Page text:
Happy belated 4th of July! This post is day after the fact, but I thought it was appropriate. While everyone else is probably looking at patriotic films, I chose the opposite. The film I chose shows America in a negative light, and metaphorically portrays America as a fickle, beautiful female. She seems nice on the surface, but she can turn in a second. She seduces the Black Man, only to destroy him.
In the 1970’s through the early 1980’s, Ralph Bakshi was the leading pioneer in adult animation. His films became notorious for their political commentary, grotesque art style, and sexual content. His first feature-length directorial effort, Fritz the Cat became the first X-Rated cartoon, and the years following, Bakshi released a series of films that were as equally steeped in controversy. Bakshi’s 70’s films capitalized on the Blaxpoitation era, and represented the free-spirited attitude of the time. I had seen Fritz the Cat, Cool World, and American Pop, but I wanted to check out Coonskin. Of his films, it is the most politically charged, and contains a strong message about the treatment of Blacks in American culture during the 70’s. Of all his films, Bakshi considers Coonskin to be his best work.
The film is a strange hybrid of live-action sequences and gross black caricatures. Bakshi borrowed heavily from the racist animation styles of decades prior. Most of the characters are featured with huge, exaggerated lips, pitch black skin, red eyes and look unappealing in general. Prior to the film’s release, the film was heavily picketed due to its negative Black stereotypes: uneducated, violent, and corrupt.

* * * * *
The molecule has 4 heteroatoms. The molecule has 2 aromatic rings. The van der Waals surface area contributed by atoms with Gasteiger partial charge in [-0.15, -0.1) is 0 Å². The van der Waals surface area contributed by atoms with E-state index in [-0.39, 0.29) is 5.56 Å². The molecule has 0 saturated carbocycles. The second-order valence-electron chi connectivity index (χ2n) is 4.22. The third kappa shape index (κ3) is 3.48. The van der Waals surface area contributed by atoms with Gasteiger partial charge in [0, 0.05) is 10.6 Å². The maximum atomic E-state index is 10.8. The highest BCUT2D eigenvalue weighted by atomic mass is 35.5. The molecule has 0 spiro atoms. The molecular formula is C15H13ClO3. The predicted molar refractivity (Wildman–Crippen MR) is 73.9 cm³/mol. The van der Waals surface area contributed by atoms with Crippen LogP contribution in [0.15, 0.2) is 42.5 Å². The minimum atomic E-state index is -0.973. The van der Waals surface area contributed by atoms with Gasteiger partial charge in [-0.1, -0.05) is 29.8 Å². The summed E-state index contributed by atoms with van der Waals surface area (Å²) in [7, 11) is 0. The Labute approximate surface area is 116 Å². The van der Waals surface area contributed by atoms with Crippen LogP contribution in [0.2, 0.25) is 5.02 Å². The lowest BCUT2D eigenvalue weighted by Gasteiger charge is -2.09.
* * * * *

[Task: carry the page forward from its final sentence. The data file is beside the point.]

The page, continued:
Coonskin begins in the live-action world with Samson (Barry White), Preacherman (Charles Gordone) who are plotting to break their friend Randy (Phillip Michael Thomas) out of prison. Randy escapes on his own with fellow prisoner Pappy (Scatman Crothers), and Pappy proceeds to tell Randy about a rabbit, bear, and fox who move to Harlem, and become the top crime racket in the city after murdering Simple Savior, a con-artist who posed as a anti-white revolutionary. To control the money in Harlem, Brother Rabbit eliminates the competition: Madigan, a racist, homophobic cop, and the Godfather and his band of sons.
The film is offensive, ugly, and at times painfully truthful. America is painted as a big-breasted, deceitful white woman, who lures Black men to their doom. A film of its kind would never succeed today due to its brutal portrayal of Blacks, women, and the LGBT community. Giving the film thought, American society is ugly- that’s why all the characters are drawn the way they are. There are some live-action sequences that show the Harlem community as it was, but I believe that Bakshi wanted to create a harsh view that disgusts and angers its viewers. One of the most symbolic sequences in the film is the creation of a tar replica of Brother Rabbit, and when the Godfather and his sons attempt to destroy it, they only get stuck in the dark, sticky mass. There really isn’t a truly happy ending to the film. Randy and Pappy escape, but they are still shot by the white prison guard. We do not know what happens to the characters at the close of the film.